4. What type of logo will you create?

There are five different styles of logo:

Wordmark – This type of logo features the full brand name, for example, Kellogg’s, Boots or Disney

Lettermark – This style uses one or more initials, for example, a W for WordPress, V&A for the Victoria & Albert Museum or the High Street favourite, M&S.

Brandmark – Also known as a Pictorial Mark, this uses an image to represent the company, for example, an apple for Apple or the Nike tick

Combination Mark – As the name implies, this logo includes both an image and wording, with Microsoft, Pringles and my 3 Doc Solutions logo being examples

Emblem – This style of logo has the appearance of a traditional stamp or seal, for example, Converse or Starbucks

Which do you think will best represent your business?

5. What typeface is appropriate?

If your logo design features letters, the typeface is another powerful way to convey information about the business. The font style of a traditional, heritage company will be distinct from that used by a cutting-edge start-up. Likewise, the lettering used by a financial firm should bear no resemblance to that of a toy manufacturer. Finally, whichever logo font you select for your brand, ensure it is easy to read.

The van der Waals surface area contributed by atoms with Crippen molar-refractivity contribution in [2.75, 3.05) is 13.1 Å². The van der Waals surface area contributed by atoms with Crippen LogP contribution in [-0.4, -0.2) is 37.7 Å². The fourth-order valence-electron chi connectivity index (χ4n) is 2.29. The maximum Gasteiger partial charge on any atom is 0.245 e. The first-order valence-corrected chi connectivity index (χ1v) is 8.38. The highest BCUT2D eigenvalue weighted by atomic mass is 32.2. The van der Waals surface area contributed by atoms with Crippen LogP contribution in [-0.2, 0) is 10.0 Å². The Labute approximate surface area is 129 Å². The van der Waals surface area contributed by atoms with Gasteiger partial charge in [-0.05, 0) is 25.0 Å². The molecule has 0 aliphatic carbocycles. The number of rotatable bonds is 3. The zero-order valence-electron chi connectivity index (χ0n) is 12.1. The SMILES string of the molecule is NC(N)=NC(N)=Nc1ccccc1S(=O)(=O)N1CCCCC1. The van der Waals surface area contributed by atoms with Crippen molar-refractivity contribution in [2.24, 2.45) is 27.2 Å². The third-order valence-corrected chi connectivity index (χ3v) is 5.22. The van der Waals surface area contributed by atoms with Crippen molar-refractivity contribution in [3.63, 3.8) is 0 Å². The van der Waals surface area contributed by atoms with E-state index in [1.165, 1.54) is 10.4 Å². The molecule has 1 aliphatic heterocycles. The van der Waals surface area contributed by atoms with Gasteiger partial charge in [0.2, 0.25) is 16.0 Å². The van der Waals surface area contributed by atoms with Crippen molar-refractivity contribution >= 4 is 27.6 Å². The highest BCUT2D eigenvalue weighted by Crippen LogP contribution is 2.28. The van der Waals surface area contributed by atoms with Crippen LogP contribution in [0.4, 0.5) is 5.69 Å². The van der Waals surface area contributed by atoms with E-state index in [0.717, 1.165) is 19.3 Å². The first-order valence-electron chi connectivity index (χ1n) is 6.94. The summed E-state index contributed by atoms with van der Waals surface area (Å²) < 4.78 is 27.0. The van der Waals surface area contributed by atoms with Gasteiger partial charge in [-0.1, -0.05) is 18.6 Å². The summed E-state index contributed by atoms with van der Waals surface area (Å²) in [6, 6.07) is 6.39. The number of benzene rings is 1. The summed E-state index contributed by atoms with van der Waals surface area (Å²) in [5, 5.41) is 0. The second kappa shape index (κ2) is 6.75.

6. What elements make up the logo?

Your logo might just be the company name or emblem or it might be made up of different elements. These elements could be used separately from the complete logo, to reference the brand. For example, I use the 3 doc Solutions diamonds through my documents. It’s a good idea to get the separate logo elements as individual images as well.

However, simplicity is an important factor in logo design, so before we go any further, can anything be removed? Allowing space around the key elements will aid readability and recognition. It will also make things easier when it comes to printing the icon or having it embroidered on workwear.

7. Can you scale the logo?

Once you have a core design, it is important to view the logo in different sizes. How does it look enlarged? This is how it will be seen on banners, vehicle wrapping and larger publicity materials. Now, shrink it down to see how it might look on a business card, a pin badge or in the footer of a document. Can you present the logo in a square, rectangular or circle format? This is a consideration for social profiles, guest blogs and merchandise where dimensions are restricted. With all this in mind, does anything need to change to improve the visual impact?